The Girl on the Bridge

An incredibly odd little romance on fairly conventional lines: boy meets girl, boy loses girl, boy gets girl, but all of it done up with a bizarre sense of tone that makes it well worth the ride. The Girl on the Bridge is like a hybrid of Chaplin and David Lynch but not profound enough to measure up to the former and not dark and odd enough for the latter. Still, Patrice Laconte achieves something so unusual–a kind of magical realism in black-and-white–that you can’t help but keep watching: The movie is about a suicidally depressed young waif (Vanessa Paradis) who’s really a pushover for a pickup line and for age-old notions about romantic love. She takes up with a knife-thrower (the always-splendid Daniel Auteuil) and together they set off from one circus gig to another. Their relationship is charged, sexually, though they don’t even so much as kiss during the entire film. The metaphor of the knife-throwing as sex act, one that combines impulses of fear and trust into an erotic experience, is remarkable, especially due to Paradis’ most convincing show of swooning against the boards. Leconte’s humor is whacky, sometimes surreal, and his assured direction yields delightfully seriocomic performances. I do wish the script had taken more chances, especially with regard to Auteuil’s character (to make him, say, even more emotionally distant), but Girl is still an oddly amusing and touching work.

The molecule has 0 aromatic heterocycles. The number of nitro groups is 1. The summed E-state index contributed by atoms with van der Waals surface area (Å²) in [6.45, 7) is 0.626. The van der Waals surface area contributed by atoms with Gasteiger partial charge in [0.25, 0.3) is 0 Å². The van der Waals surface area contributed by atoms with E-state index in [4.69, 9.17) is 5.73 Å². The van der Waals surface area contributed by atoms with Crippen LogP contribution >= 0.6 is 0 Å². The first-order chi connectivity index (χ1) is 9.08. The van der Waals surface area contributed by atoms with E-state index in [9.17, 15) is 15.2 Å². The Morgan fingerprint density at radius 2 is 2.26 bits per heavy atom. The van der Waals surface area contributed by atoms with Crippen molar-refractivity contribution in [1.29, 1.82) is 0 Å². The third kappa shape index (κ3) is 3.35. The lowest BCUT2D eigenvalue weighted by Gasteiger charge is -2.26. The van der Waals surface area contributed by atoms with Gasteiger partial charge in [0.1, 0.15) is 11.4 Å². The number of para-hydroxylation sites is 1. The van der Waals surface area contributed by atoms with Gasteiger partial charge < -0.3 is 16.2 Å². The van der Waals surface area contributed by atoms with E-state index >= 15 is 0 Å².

Grade: B

Directed by: Patrice Leconte
Screenplay by: Serge Frydman
Cast: Vanessa Paradis, Daniel Auteuil, Frédéric Pfluger, Demetre Georgalas


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